During the 2016 US presidential election, the average voter spent 19 minutes at their polling station. According to to recently released study, black Americans tended to wait quite a bit longer. The study’s authors find that neighborhoods that are almost entirely made up of black citizens have wait times that are, on average, five minutes greater than entirely white ones. There is also more than a 70% increase in the chance that people in these black neighborhoods would have to wait more than 30 minutes to vote.
Although previous studies have also found racial disparities in wait times, this study is notable for its use of cell phone data. Earlier research relied on responses to surveys in which people are asked how long they waited to vote. These data were suspect because a much larger share of respondents say they vote, 80% of them, than the 50% who actually do.
This study, conducted by researchers at the University of California Los Angeles, Carnegie Mellon University, and the University of Chicago, avoids this issue by examining anonymized cellphone location data provided by the firm SafeGraph. SafeGraph aggregates data from various apps to which users share their location, giving the researchers granular, time-based location data for 10 million US smartphones. Cellphone data offer a new, and more precise way of tracking wait times that is relatively simple to collect. The researchers made sure people were actually waiting to vote by excluding people who were near the polling station in the month before and after election day, and by checking that it strongly correlated to survey data.
Along with the cellphone data, the researchers collected data on the racial and economic characteristics for 80% of the polling stations in the US. Using this information, they not only established that black neighborhoods faced longer wait times across the US, but that this was also true inside states and counties. So it’s not just that Georgia, a state with a large black population, has longer wait times than Minnesota, a state with a small black population, but that even within states like Georgia, black neighborhoods are face longer wait times. Voters in Hispanic neighborhoods also had longer wait times, but the difference is not as large. The researchers found no difference for Asian neighborhoods. Although the number of all Native American voting places was relatively small, the authors note that polling places on Native American reservations had among the longest wait times.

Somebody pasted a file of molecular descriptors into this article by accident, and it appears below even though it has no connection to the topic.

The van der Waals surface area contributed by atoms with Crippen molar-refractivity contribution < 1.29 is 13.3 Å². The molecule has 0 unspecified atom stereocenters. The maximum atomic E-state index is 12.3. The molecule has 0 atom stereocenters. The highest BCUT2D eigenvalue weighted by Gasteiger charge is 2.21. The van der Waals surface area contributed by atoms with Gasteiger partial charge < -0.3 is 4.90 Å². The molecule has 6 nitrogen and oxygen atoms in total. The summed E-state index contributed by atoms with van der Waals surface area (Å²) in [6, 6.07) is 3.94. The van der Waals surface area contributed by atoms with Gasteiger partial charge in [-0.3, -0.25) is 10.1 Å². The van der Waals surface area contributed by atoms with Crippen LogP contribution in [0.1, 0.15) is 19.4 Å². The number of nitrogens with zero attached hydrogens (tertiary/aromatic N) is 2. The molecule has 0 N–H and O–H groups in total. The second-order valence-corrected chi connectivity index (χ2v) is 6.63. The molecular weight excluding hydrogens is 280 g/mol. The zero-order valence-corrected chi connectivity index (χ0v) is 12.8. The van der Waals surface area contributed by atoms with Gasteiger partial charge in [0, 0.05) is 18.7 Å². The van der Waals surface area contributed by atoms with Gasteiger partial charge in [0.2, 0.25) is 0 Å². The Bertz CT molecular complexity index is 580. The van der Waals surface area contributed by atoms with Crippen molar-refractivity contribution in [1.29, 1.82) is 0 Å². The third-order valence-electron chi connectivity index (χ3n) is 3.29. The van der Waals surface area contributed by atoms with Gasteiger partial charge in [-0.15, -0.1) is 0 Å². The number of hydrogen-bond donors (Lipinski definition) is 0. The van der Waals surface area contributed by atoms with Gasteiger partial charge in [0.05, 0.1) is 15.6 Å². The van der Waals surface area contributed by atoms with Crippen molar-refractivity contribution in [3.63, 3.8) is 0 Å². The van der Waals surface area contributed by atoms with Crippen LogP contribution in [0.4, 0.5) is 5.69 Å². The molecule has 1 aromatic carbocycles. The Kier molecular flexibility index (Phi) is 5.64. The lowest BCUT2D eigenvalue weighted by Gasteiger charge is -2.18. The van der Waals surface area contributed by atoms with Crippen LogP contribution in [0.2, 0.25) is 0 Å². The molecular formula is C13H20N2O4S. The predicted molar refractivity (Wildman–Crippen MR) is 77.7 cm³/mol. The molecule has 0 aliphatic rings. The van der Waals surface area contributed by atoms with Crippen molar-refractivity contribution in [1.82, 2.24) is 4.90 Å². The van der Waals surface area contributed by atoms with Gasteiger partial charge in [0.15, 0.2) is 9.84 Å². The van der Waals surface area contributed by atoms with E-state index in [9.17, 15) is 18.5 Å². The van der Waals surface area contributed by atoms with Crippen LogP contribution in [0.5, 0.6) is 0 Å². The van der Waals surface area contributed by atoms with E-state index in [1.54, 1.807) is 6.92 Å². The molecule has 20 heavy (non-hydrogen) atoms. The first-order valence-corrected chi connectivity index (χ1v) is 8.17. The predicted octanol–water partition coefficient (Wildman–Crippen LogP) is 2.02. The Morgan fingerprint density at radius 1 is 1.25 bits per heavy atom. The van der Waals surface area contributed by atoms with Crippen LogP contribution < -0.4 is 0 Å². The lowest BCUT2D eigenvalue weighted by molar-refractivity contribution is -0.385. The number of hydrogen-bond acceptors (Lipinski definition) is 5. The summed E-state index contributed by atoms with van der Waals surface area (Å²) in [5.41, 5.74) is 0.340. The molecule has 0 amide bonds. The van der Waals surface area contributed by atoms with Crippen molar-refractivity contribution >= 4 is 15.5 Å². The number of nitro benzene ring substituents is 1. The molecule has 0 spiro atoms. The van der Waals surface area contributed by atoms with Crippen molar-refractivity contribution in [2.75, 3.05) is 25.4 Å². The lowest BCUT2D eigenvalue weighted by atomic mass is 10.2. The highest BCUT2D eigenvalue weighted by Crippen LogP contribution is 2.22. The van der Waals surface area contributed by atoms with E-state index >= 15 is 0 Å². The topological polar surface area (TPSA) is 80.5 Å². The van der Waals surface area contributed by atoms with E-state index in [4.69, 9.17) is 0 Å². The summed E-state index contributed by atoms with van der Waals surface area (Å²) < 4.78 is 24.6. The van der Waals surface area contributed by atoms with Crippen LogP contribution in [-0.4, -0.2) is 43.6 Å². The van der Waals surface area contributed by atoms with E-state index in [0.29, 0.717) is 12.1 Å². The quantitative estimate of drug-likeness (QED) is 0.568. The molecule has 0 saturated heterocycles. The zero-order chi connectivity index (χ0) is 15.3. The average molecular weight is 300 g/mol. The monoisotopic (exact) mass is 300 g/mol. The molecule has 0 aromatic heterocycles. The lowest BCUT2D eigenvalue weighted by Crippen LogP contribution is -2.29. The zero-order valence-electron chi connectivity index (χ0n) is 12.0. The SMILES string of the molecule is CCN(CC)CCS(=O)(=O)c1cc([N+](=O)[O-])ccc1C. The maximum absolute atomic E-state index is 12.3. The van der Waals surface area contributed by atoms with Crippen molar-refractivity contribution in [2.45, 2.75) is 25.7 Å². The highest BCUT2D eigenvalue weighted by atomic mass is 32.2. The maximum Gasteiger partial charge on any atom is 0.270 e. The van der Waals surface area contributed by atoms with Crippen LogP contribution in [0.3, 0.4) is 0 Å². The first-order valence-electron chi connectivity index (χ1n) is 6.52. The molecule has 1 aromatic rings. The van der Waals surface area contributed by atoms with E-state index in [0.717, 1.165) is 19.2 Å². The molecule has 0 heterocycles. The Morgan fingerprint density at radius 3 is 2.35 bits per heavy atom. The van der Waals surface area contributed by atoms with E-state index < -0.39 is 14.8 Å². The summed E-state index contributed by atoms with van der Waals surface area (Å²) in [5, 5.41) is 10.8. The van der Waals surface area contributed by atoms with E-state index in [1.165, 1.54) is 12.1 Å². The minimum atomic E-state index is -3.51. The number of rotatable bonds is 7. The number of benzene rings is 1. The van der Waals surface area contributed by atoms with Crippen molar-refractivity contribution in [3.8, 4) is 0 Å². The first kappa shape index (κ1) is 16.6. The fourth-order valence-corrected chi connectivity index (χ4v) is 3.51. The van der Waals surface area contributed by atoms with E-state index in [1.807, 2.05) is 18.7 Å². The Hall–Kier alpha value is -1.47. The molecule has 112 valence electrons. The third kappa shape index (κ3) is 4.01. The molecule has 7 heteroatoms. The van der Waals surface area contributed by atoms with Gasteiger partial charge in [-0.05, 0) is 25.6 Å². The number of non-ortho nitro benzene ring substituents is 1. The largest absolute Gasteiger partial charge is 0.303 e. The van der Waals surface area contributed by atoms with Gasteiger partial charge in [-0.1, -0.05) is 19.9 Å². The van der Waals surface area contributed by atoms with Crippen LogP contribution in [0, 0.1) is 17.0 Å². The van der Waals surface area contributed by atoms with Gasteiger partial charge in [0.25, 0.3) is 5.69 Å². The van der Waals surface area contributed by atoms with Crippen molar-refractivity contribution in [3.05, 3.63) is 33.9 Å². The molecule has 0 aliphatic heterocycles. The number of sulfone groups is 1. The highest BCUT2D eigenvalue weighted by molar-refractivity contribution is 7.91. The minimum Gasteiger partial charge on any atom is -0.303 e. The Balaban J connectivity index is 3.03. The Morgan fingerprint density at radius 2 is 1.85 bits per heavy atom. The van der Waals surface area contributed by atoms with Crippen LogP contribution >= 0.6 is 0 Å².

The researchers also examined possible explanations for this disparity. Perhaps, they thought, the differing waiting times were caused by black areas being lower income, more Democratic, or because black voters were more likely to show up at different times because of their work schedules. None of these factors explained the difference.
The analysis does show that the difference between black and white waiting times is greatest at polling places with the most voters. So for example, polling stations with nearly all-black or all-white populations and only 1,000 registered voters have more similar wait times than polling places with 10,000 voters. Keith Chen, an economist and one of the authors of the study, told Quartz that this may indicate that as white polling places get more congested they are given more resources, while the same does not happen at black polling places.
Long lines almost certainly discourage future voting. The political scientist Stephen Pettigrew found that 200,000 fewer people voted in 2014 because of the long waiting times they experienced in 2012. Assuming this impacts black voters similarly to others, wait times would have the effect of disproportionately decreasing the black vote.